A Glaswegian Pakistani locked in an arranged marriage with his cousin falls in love with a Irish Catholic.
Ken Loach isn't one for cinematic escapism - he wants his audiences to concentrate on the here and now. But although his films confront the key issues of the day, they're not as preachy as his detractors would have you believe. Loach's tales are, first and foremost, about people, and in Ae Fond Kiss he manages to reach beyond social debate to touch you on an emotional level.
With a Catholic girl and Muslim boy as the star-cross'd lovers, the film's dramatic issues suggest themselves immediately. However, there's more to it than the "be true to yourself" mantra of Bend It Like Beckham or the fairy-tale "opposites attract" romance of Bollywood Queen. Ae Fond Kiss plays out not only in a post-9/11 atmosphere of heightened religious tension, but also against a Glasgow backdrop where deep-rooted racism has often been overshadowed by Celtic-versus-Rangers sectarianism.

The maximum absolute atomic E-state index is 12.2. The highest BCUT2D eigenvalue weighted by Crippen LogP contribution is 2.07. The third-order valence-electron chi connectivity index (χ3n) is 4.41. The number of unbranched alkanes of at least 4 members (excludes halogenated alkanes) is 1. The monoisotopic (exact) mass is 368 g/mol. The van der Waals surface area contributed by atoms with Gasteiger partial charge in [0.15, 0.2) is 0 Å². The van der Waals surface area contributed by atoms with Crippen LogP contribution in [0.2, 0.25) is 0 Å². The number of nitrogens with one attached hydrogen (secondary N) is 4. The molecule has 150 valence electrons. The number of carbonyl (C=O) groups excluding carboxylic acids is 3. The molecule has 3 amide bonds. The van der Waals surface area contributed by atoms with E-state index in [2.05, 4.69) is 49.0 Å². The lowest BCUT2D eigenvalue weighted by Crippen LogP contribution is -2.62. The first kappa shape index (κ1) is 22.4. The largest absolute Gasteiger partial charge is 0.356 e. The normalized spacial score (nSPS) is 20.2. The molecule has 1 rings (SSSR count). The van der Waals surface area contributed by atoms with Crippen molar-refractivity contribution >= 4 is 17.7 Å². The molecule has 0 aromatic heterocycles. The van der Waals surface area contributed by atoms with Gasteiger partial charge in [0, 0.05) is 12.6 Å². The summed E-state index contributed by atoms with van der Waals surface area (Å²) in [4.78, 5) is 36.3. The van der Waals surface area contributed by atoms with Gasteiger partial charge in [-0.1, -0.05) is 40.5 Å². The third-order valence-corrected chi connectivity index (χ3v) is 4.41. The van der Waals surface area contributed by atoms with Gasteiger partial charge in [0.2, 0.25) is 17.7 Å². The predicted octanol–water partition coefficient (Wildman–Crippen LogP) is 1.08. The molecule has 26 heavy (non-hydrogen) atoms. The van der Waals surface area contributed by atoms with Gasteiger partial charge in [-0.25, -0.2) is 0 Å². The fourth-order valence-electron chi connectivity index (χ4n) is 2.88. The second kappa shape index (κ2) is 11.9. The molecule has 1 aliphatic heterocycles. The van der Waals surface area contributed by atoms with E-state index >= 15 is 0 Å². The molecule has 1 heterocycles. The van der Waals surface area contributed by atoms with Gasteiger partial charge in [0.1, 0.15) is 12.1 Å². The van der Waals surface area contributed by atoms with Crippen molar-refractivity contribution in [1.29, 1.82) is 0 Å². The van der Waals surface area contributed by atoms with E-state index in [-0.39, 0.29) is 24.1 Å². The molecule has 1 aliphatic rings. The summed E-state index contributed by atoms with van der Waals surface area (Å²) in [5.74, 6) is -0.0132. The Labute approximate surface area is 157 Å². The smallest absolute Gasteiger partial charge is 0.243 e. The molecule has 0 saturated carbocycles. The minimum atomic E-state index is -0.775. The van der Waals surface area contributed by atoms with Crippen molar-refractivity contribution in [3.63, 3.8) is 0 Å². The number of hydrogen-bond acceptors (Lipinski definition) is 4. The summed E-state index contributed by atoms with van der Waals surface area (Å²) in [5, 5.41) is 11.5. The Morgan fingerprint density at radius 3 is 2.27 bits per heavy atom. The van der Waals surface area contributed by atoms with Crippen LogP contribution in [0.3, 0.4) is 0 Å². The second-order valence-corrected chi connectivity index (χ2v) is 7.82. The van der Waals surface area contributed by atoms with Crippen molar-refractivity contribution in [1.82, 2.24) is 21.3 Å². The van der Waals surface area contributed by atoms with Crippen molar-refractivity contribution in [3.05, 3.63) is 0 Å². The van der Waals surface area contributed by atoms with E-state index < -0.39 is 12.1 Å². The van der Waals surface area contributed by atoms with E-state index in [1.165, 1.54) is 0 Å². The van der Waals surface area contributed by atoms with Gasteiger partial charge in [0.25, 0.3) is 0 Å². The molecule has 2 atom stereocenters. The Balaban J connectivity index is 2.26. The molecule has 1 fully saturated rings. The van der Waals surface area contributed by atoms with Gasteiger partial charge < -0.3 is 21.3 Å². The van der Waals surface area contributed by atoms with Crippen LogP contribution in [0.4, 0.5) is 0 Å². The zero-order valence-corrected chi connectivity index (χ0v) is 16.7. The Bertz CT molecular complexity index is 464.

Recently, it's been men who have dominated Loach's work. But this is undoubtedly Irish newcomer Eva Birthistle's movie. She rips through the story's politics to reveal Roisin's naked emotions and inner strength, delivering one of the most memorable performances in a British movie this year.
This love story is presented in a more intimate way than Loach devotees might expect. It is, dare we say it, his most commercial film for years...